U.S. Markets open in 35 mins

How To Climb Out of Debt In 3 Years

Lindsey Conger

Collectively, we are a nation that owes a whole lot of money.

The average American carries more than $38,000 in debt each month, according to a survey by Northwestern Mutual. Climbing out of debt and repairing your financial health can be daunting, but here are a few strategies to help you achieve your goal within three years.

Gather Information

To get yourself out of debt, you must first know how much debt you have. Look at your credit cards and loan statements to see how much you owe.

You should also check your credit reports from the three credit reporting agencies: Equifax Inc. (NYSE: EFX), EXPERIAN PLC/ADR (OTC: EXPGY) and TransUnion (NYSE: TRU).

You can request one free report every 12 months. Once you get those reports, you can ensure that everything is accurate and all recorded debts have been identified.

You should also look at your credit score. You might be eligible for lower interest rates or a debt consolidation loan.

Income Vs. Debt

Once you have information, you can start to investigate how much you make in a month and how much you spend in a month. Make a list of all your debts, and include the interest rate, minimum monthly payment and balance.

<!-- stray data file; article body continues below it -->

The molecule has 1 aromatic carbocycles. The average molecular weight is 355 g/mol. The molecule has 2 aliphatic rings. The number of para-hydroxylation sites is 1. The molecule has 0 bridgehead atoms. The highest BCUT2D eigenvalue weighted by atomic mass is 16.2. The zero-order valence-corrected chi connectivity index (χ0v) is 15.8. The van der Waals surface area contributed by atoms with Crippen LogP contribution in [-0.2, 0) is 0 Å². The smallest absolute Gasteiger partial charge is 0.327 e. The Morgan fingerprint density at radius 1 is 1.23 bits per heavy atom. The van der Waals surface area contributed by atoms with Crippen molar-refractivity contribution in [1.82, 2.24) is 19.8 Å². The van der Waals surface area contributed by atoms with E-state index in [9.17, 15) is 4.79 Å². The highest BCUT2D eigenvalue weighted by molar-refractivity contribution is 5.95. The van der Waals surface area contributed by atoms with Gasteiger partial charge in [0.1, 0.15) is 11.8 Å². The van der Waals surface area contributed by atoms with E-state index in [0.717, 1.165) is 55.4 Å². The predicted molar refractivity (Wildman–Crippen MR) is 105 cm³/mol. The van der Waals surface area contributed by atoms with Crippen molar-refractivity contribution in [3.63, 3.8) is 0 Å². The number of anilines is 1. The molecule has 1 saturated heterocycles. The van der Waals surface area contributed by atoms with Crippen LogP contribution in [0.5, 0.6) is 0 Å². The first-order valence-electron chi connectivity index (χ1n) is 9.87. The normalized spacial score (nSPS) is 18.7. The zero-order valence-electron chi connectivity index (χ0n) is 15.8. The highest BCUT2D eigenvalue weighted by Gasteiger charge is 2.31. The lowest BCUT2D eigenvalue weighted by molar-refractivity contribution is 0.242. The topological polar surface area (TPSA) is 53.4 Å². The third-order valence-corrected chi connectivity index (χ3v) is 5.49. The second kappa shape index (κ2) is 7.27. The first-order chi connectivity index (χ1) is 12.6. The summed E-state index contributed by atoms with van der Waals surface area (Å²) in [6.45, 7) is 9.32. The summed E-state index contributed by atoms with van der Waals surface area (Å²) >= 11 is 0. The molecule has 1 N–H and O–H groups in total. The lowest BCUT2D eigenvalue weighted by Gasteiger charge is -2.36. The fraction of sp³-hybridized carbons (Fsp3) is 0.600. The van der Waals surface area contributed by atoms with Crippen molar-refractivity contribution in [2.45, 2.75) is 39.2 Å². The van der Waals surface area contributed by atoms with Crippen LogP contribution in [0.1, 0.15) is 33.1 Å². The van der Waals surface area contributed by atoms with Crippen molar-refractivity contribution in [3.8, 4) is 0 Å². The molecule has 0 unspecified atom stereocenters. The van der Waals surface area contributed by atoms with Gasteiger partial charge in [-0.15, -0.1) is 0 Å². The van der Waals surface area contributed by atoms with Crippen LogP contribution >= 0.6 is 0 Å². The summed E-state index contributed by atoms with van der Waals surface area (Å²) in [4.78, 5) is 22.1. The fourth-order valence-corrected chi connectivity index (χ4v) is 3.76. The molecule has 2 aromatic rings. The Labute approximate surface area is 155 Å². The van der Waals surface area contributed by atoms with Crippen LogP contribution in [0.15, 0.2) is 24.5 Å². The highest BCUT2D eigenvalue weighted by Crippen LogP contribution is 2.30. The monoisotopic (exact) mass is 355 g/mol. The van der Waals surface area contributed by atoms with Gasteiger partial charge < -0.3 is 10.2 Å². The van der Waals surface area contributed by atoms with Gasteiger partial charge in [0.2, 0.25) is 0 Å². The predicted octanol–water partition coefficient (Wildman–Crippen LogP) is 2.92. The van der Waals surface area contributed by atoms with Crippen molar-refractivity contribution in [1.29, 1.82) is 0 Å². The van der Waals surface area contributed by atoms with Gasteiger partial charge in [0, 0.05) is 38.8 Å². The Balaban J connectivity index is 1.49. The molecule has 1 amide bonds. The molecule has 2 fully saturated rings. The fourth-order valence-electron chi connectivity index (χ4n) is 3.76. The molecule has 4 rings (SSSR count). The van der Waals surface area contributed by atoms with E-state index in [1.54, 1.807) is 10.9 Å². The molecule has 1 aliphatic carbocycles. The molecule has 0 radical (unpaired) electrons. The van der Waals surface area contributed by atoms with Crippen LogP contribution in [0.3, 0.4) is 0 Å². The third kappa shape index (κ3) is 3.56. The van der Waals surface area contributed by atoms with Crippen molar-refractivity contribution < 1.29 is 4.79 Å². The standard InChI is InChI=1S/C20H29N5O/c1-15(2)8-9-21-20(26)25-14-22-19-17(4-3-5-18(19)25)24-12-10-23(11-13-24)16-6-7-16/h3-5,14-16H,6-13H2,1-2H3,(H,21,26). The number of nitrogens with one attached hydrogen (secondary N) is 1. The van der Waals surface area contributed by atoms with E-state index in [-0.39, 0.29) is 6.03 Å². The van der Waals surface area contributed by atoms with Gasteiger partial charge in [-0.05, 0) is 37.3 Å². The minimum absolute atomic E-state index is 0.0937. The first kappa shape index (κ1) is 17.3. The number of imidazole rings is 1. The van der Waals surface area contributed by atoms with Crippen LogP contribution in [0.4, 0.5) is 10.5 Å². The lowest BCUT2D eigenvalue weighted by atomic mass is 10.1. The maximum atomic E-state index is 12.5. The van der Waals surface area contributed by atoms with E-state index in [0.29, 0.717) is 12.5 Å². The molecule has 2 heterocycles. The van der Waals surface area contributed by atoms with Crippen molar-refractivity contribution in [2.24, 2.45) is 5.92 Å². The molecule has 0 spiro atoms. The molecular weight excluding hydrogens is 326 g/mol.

Lower Your Interest Rates

The more you owe, the more you are spending each month on interest rates, and then you owe more the following month. This might make it seem like you are fighting an uphill battle, but there are ways around this.

If you are finding yourself with more loans and debt with high-interest rates, there are a few things you can do.

  • Find a credit card with a lower interest rate. Explore cards that have a lower interest rate than your current one. Some cards even have an introductory zero interest rate for a year, helping you to catch up on some of your debts.
  • Negotiate a lower rate on your loans. Call the loan provider and try to refinance your loan.
  • Consolidate student loans. Research at StudentLoans.gov to see if you can consolidate your student loans.

Start With The Smallest Debt First

It might seem like it makes more sense to start with the bills that have the highest interest rates first, but you should consider the “snowball” method.

In this way, you pay for your bills one by one. You still make the minimum payments on all your debts, but you put as much money as you can in your smallest debt until it is paid off.

You start to build momentum, and slowly but surely, you have one less payment, and within three years, you could be debt-free. 

Spend Less

Most importantly, start spending less. Try to spend your income on only the essentials, and leave a small budget for fun. Making a budget and sticking to it without getting discouraged will be the most effective way possible.

See more from Benzinga

© 2019 Benzinga.com. Benzinga does not provide investment advice. All rights reserved.